The lovely Berkshires town of Stockbridge is home to the Norman Rockwell Museum as well as his work studio, moved from Main Street after his death in compliance with a stipulation in his will. I checked out the studio first, where it had been planted on a hill with an amazing pastoral view.
Instead of maintaining it as it was at the time of his death, the studio was re-set to 1960, with reproductions of classic art (Michelangelo’s “David,” Brueghel, Picasso, etc) on the walls and an antique etching machine in the corner (he didn’t use it, just liked the looks of it). It was a clean, neat, minimalist space and the staff guide implied that Rockwell was a bit on the anal retentive side. He also seems to have had a hearty affection for himself, providing the gold to preserve his studio, museum, and reputation and putting himself into 92 of his paintings.
I returned to the main museum building to hear a gallery talk by a guide named Judy, who was more charming performer than art historian – a suitable introduction to Rockwell. I admit to having arrived with more curiosity than serious expectations, but in the end found the Rockwell Museum to be a thoughtful, fascinating destination.
Born in 1894, Rockwell got his start drawing illustrations to the books – like Dickens – that his father read to him. In the middle of high school he convinced his family to let him go straight to art school and by 1916, at age 22, he scored two commissions for cover art for the Saturday Evening Post, thus starting his life as an illustrator at the pinnacle of the profession. His first cover set the tone for the work he would do for the Post for many years: good-natured joshing by two boys of another who is dutifully pushing a baby pram down the sidewalk.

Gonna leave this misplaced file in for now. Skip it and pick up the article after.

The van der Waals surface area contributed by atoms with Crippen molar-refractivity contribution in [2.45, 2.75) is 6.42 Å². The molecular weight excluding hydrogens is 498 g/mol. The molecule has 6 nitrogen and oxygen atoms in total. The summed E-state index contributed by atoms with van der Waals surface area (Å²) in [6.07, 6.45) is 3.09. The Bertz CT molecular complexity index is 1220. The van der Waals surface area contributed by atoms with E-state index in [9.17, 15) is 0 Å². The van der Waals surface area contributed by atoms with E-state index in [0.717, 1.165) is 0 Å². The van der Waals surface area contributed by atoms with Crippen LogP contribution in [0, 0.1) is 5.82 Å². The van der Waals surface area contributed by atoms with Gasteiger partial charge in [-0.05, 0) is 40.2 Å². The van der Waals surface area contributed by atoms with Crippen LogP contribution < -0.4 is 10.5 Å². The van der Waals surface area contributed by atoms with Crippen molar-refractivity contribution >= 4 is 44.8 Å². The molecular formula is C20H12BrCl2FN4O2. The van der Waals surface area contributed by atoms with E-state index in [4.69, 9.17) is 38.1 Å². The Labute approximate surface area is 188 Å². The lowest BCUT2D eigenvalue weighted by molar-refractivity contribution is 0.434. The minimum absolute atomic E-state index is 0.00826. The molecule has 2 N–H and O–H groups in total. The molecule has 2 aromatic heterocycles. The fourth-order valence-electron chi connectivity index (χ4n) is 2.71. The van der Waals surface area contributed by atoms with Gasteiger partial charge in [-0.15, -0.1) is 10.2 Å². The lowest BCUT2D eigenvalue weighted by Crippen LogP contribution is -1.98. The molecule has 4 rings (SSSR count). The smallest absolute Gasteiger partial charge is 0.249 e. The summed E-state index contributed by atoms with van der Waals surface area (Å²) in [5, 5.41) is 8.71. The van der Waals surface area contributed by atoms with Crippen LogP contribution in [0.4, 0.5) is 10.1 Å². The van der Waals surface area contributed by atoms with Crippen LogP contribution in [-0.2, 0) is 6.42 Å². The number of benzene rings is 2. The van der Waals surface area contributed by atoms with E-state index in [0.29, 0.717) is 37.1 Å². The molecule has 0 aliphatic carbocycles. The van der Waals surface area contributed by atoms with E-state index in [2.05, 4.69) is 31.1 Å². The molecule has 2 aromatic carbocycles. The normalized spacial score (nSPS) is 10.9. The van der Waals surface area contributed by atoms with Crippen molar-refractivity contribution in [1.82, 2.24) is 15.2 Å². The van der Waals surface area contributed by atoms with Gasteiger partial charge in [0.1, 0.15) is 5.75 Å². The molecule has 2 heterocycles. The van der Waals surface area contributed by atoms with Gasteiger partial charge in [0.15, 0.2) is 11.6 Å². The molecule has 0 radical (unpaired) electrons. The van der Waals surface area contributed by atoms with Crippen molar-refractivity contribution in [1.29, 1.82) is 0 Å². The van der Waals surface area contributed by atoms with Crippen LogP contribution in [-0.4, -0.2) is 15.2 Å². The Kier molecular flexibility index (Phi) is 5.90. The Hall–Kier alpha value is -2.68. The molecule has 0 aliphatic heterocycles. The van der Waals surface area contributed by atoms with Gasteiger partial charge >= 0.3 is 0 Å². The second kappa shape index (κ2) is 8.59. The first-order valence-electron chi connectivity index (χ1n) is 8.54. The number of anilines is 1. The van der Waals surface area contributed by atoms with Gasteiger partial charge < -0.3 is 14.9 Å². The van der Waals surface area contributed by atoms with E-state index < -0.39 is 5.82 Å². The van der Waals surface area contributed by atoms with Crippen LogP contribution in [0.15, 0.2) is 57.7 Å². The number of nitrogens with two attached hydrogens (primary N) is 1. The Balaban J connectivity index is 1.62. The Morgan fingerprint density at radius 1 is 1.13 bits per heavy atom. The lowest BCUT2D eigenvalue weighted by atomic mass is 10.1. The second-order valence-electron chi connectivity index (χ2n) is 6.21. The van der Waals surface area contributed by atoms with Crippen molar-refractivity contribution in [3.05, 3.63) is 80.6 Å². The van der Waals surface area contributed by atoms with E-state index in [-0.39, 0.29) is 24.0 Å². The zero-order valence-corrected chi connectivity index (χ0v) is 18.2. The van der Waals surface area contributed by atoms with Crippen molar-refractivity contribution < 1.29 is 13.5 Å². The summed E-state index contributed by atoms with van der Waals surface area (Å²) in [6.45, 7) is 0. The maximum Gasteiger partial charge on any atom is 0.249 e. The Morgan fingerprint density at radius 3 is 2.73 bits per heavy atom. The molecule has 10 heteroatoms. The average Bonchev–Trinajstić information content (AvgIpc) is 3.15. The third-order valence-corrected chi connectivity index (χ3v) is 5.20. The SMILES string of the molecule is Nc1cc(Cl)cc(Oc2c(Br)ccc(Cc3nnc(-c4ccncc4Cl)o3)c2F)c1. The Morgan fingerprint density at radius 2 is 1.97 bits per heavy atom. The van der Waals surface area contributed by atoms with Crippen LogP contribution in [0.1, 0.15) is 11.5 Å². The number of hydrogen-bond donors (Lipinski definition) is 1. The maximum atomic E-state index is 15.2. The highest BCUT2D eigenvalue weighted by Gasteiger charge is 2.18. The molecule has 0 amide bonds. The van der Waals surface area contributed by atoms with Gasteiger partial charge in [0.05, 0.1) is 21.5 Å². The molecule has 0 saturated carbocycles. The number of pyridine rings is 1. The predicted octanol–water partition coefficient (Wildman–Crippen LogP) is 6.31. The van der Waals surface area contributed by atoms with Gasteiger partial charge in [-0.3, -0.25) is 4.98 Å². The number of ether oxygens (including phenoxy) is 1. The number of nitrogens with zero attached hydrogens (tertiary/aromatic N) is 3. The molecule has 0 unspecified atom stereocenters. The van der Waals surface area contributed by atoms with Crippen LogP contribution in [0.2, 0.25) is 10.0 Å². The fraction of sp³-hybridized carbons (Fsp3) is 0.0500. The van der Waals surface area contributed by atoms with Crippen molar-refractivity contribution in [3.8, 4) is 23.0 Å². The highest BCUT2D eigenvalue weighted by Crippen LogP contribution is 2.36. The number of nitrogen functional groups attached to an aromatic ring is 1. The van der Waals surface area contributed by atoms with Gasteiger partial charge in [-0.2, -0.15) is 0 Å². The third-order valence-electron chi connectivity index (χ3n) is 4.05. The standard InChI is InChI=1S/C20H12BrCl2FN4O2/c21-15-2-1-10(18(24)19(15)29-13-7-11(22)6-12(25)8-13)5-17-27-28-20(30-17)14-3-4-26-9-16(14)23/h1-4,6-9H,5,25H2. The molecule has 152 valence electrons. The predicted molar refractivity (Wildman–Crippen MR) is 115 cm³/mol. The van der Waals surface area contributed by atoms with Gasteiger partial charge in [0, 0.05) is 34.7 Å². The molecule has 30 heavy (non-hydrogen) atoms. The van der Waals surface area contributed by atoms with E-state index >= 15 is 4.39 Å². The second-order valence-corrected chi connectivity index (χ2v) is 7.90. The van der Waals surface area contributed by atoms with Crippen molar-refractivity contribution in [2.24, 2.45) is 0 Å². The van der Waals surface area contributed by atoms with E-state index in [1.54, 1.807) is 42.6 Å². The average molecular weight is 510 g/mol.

This light-hearted world of family and kids and American apple pie grew old on Rockwell when the Post refused to let him depict any of the people’s pain during the Depression. He finally made a break from the Post during the 60s, when Look Magazine said he could have a free hand. He wanted to talk about racism and the civil rights movement and, in fact, produced his iconic “The Problem We All Live With” in 1964 depicting a dignified young Black girl being escorted to school by US Marshalls. The point of view is focused on her and on the tomato that has smashed on the wall behind her, while we only see the Marshalls from their shoulders and official armbands down. The following year Rockwell produced the powerful painting, “Murder in Mississippi,” of the very moment that the activists Chaney, Goodman, and Schwerner were slayed. Instead of painting-in the Klansmen, he just showed their shadows. He had a way, in these and other works, of bringing the viewer’s eye to the crucial point.
During my visit, I had the treat to peruse, in the special exhibit, the 323 Saturday Evening Post covers that Rockwell produced between 1916 and 1963. What a stroll down memory lane – most of them memories I must have inherited through the ether, being before my time.
There was something so interconnected about The Berkshires experience: among the Post covers were teasers for a story by Edith Wharton, whose home I had visited earlier, and a piece about Dorothy Thompson, the journalist who was the protagonist in the play I had seen at Shakespeare and Company the night before. While I would not have been part of that white, privileged, Christian New England in-crowd, I thoroughly enjoyed my peek at their posh lives. Apparently I’m not the only plebe fan: the Normal Rockwell Museum has already received 200,000 visitors this year.
PHOTO CREDIT: Norman Rockwell's Studio. Norman Rockwell’s original Stockbridge studio (exterior). Photo by Art Evans. ©Norman Rockwell Museum. All rights reserved.
Sue Katz, an author, journalist, blogger and rebel, used to be most proud of her martial arts career and her world travel, but now it’s all about her edgy blog Consenting Adult. Sue is a regular contributor to Open Media Boston.